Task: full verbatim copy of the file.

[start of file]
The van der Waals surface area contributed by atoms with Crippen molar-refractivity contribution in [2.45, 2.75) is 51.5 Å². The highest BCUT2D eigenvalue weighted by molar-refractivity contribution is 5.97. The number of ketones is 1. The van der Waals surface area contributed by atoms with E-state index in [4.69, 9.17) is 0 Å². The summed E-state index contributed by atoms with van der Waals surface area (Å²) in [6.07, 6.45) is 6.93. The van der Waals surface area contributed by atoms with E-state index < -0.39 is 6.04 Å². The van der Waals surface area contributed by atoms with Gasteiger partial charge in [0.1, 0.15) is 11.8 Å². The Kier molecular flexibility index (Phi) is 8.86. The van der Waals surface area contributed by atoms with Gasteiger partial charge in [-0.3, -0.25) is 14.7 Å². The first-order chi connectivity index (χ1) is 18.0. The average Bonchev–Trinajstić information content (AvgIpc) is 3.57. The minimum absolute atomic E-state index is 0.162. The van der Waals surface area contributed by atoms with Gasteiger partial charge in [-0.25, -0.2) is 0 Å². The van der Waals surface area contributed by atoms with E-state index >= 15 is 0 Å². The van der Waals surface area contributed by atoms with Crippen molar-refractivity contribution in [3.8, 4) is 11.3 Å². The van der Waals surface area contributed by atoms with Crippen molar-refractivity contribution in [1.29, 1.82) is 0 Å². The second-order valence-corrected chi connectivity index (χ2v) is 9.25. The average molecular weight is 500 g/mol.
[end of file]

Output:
The van der Waals surface area contributed by atoms with Crippen molar-refractivity contribution in [2.45, 2.75) is 51.5 Å². The highest BCUT2D eigenvalue weighted by molar-refractivity contribution is 5.97. The number of ketones is 1. The van der Waals surface area contributed by atoms with E-state index in [4.69, 9.17) is 0 Å². The summed E-state index contributed by atoms with van der Waals surface area (Å²) in [6.07, 6.45) is 6.93. The van der Waals surface area contributed by atoms with E-state index < -0.39 is 6.04 Å². The van der Waals surface area contributed by atoms with Gasteiger partial charge in [0.1, 0.15) is 11.8 Å². The Kier molecular flexibility index (Phi) is 8.86. The van der Waals surface area contributed by atoms with Gasteiger partial charge in [-0.3, -0.25) is 14.7 Å². The first-order chi connectivity index (χ1) is 18.0. The average Bonchev–Trinajstić information content (AvgIpc) is 3.57. The minimum absolute atomic E-state index is 0.162. The van der Waals surface area contributed by atoms with Gasteiger partial charge in [-0.25, -0.2) is 0 Å². The van der Waals surface area contributed by atoms with E-state index >= 15 is 0 Å². The van der Waals surface area contributed by atoms with Crippen molar-refractivity contribution in [3.8, 4) is 11.3 Å². The van der Waals surface area contributed by atoms with Crippen molar-refractivity contribution in [1.29, 1.82) is 0 Å². The second-order valence-corrected chi connectivity index (χ2v) is 9.25. The average molecular weight is 500 g/mol.